|Greg Rickford brings years of political experience to the race and is well known in the riding. The provincial polls aren|
| || 2018-04-1
|Another new poll by IPSOS shows the NDP leading in Northern Ontario with 45% support compared to 28% for the PC|
|While Rickford is locally quite popular and well-known, it would take a fair amount for the PCs to take this one from the NDP. However, their current poll numbers are about that amount, so if they don't slip up they definitely have a shot.|
|No Campbell? My mistake. Not even close. Winnipeg Greg is going to Toronto.|
|At this point I would give the NDP candidate the edge. It looks like it may be Matt Soprovich who is from Fort Frances. I also have to add that at this point it is very competitive and the PC candidate Greg Rickford certainly has a chance of winning. But Rickford can only do well if the Doug Ford PC campaign does well and the Liberal vote here doesn't shift too much to the NDP. |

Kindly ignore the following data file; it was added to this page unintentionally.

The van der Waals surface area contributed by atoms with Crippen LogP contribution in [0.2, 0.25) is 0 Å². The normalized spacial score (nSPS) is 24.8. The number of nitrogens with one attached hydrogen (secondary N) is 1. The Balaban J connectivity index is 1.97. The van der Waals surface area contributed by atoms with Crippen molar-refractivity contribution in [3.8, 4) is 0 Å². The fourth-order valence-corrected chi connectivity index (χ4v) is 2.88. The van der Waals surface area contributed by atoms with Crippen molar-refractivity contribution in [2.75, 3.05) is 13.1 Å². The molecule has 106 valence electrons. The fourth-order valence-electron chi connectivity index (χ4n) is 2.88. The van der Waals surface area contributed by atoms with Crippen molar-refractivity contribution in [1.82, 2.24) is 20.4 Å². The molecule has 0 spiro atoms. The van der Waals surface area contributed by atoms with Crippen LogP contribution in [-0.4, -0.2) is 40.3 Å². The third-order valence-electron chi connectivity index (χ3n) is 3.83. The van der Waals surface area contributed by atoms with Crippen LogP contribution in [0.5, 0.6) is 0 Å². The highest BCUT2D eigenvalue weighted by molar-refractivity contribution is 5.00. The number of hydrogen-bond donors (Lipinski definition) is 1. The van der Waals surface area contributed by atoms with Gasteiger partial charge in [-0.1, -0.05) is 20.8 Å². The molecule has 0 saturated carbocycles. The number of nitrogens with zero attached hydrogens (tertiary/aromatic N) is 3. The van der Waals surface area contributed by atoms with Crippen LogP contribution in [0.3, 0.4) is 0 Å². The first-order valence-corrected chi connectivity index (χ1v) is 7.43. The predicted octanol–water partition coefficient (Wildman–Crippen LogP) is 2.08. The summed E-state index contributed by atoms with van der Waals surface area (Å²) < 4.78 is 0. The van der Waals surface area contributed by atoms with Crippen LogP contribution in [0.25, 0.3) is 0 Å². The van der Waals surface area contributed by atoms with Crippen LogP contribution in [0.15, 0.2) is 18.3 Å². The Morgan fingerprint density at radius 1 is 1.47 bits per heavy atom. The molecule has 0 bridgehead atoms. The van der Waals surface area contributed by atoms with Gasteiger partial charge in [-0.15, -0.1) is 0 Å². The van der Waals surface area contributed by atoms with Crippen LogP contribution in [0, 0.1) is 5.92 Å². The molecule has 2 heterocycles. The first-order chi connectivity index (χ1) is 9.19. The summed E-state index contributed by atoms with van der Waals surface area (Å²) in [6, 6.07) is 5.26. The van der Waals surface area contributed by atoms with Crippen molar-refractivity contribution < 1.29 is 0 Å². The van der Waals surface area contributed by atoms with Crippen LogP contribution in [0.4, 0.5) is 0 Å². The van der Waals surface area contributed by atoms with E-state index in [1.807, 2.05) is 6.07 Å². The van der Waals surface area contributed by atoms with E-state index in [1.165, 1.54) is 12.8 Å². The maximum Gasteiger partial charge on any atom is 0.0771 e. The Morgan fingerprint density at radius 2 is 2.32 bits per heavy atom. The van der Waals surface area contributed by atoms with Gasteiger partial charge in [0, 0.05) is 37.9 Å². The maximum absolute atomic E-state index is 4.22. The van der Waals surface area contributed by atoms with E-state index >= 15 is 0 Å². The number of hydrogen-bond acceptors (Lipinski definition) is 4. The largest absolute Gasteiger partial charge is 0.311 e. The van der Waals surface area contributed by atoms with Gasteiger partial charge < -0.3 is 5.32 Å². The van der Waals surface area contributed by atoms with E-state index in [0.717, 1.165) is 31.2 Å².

The PCs have their strength in Kenora and they will have to do very well there in order to win. The NDP won Kenora last time so it may not be as easy for the PCs there as some may think. Dryden is kind of a toss-up. It's less likely to vote PC compared to Kenora but the PC vote could increase there. Fort Frances voted heavily NDP last time and probably would again, especially if they have a local person as the NDP candidate. Former Ontario NDP leader Howard Hampton is from Fort Frances which means something.
The smaller places and rural areas tend to be NDP with a few exceptions but don't make up much of the total votes. You can bet that the Red Lake area will go NDP and probably Rainy River, Sioux Lookout and Ignace.
The big thing to watch is how Doug Ford's message is taken by people living here. Budget cuts scare many here and they don't take reductions in services well. Kenora has a strong connection to Manitoba which often shows up in voting patterns. The PCs never won here when Mike Harris was Premier but came close in 1995 in Rainy River when it was its own riding with disgraced Senator Lynn Beyak as candidate against Howard Hampton.